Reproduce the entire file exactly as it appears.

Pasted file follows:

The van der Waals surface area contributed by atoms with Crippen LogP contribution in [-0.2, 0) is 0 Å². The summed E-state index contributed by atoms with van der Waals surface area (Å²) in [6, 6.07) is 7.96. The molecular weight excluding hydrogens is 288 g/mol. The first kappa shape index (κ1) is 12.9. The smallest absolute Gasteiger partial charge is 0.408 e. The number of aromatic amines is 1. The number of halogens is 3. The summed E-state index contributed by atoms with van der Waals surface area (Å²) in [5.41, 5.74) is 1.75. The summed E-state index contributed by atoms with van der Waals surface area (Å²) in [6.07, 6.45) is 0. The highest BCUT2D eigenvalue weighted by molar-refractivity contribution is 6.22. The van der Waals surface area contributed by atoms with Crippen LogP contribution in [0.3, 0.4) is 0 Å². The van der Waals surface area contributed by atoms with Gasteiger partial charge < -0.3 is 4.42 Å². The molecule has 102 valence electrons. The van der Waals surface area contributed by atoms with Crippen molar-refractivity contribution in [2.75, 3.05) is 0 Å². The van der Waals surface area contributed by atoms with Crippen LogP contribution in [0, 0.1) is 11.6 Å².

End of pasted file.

The van der Waals surface area contributed by atoms with Crippen LogP contribution in [-0.2, 0) is 0 Å². The summed E-state index contributed by atoms with van der Waals surface area (Å²) in [6, 6.07) is 7.96. The molecular weight excluding hydrogens is 288 g/mol. The first kappa shape index (κ1) is 12.9. The smallest absolute Gasteiger partial charge is 0.408 e. The number of aromatic amines is 1. The number of halogens is 3. The summed E-state index contributed by atoms with van der Waals surface area (Å²) in [5.41, 5.74) is 1.75. The summed E-state index contributed by atoms with van der Waals surface area (Å²) in [6.07, 6.45) is 0. The highest BCUT2D eigenvalue weighted by molar-refractivity contribution is 6.22. The van der Waals surface area contributed by atoms with Crippen LogP contribution in [0.3, 0.4) is 0 Å². The van der Waals surface area contributed by atoms with Gasteiger partial charge < -0.3 is 4.42 Å². The molecule has 102 valence electrons. The van der Waals surface area contributed by atoms with Crippen molar-refractivity contribution in [2.75, 3.05) is 0 Å². The van der Waals surface area contributed by atoms with Crippen LogP contribution in [0, 0.1) is 11.6 Å².